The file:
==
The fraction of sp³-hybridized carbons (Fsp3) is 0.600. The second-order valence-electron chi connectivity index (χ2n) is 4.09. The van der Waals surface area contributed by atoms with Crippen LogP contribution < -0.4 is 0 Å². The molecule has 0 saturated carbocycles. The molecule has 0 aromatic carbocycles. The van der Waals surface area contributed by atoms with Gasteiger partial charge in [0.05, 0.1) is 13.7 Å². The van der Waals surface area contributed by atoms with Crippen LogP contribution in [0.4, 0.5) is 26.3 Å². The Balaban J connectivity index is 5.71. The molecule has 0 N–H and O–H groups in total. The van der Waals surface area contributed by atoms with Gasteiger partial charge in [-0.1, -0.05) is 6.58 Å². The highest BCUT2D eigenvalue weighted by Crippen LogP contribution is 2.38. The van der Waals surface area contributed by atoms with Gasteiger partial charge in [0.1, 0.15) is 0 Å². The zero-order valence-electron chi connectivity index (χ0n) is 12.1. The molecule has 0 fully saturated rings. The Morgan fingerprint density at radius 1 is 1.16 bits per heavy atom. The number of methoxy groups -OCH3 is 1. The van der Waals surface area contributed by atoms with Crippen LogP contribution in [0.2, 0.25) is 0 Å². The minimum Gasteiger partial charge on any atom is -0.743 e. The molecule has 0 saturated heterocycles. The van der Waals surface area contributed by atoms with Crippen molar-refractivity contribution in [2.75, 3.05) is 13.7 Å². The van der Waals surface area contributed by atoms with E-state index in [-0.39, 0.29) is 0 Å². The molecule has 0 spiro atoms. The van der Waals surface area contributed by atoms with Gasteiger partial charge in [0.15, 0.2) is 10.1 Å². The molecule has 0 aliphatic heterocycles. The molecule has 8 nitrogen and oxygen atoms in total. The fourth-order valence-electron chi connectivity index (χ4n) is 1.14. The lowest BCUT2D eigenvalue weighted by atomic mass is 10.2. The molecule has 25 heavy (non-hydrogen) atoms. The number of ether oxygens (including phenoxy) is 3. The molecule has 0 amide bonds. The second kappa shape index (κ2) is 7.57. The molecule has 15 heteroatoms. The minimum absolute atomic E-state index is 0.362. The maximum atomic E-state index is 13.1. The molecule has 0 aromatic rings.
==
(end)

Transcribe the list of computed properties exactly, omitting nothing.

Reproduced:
The fraction of sp³-hybridized carbons (Fsp3) is 0.600. The second-order valence-electron chi connectivity index (χ2n) is 4.09. The van der Waals surface area contributed by atoms with Crippen LogP contribution < -0.4 is 0 Å². The molecule has 0 saturated carbocycles. The molecule has 0 aromatic carbocycles. The van der Waals surface area contributed by atoms with Gasteiger partial charge in [0.05, 0.1) is 13.7 Å². The van der Waals surface area contributed by atoms with Crippen LogP contribution in [0.4, 0.5) is 26.3 Å². The Balaban J connectivity index is 5.71. The molecule has 0 N–H and O–H groups in total. The van der Waals surface area contributed by atoms with Gasteiger partial charge in [-0.1, -0.05) is 6.58 Å². The highest BCUT2D eigenvalue weighted by Crippen LogP contribution is 2.38. The van der Waals surface area contributed by atoms with Gasteiger partial charge in [0.1, 0.15) is 0 Å². The zero-order valence-electron chi connectivity index (χ0n) is 12.1. The molecule has 0 fully saturated rings. The Morgan fingerprint density at radius 1 is 1.16 bits per heavy atom. The number of methoxy groups -OCH3 is 1. The van der Waals surface area contributed by atoms with Crippen LogP contribution in [0.2, 0.25) is 0 Å². The minimum Gasteiger partial charge on any atom is -0.743 e. The molecule has 0 saturated heterocycles. The van der Waals surface area contributed by atoms with Crippen molar-refractivity contribution in [2.75, 3.05) is 13.7 Å². The van der Waals surface area contributed by atoms with E-state index in [-0.39, 0.29) is 0 Å². The molecule has 0 spiro atoms. The van der Waals surface area contributed by atoms with Gasteiger partial charge in [0.15, 0.2) is 10.1 Å². The molecule has 0 aliphatic heterocycles. The molecule has 8 nitrogen and oxygen atoms in total. The fourth-order valence-electron chi connectivity index (χ4n) is 1.14. The lowest BCUT2D eigenvalue weighted by atomic mass is 10.2. The molecule has 25 heavy (non-hydrogen) atoms. The number of ether oxygens (including phenoxy) is 3. The molecule has 0 amide bonds. The second kappa shape index (κ2) is 7.57. The molecule has 15 heteroatoms. The minimum absolute atomic E-state index is 0.362. The maximum atomic E-state index is 13.1. The molecule has 0 aromatic rings.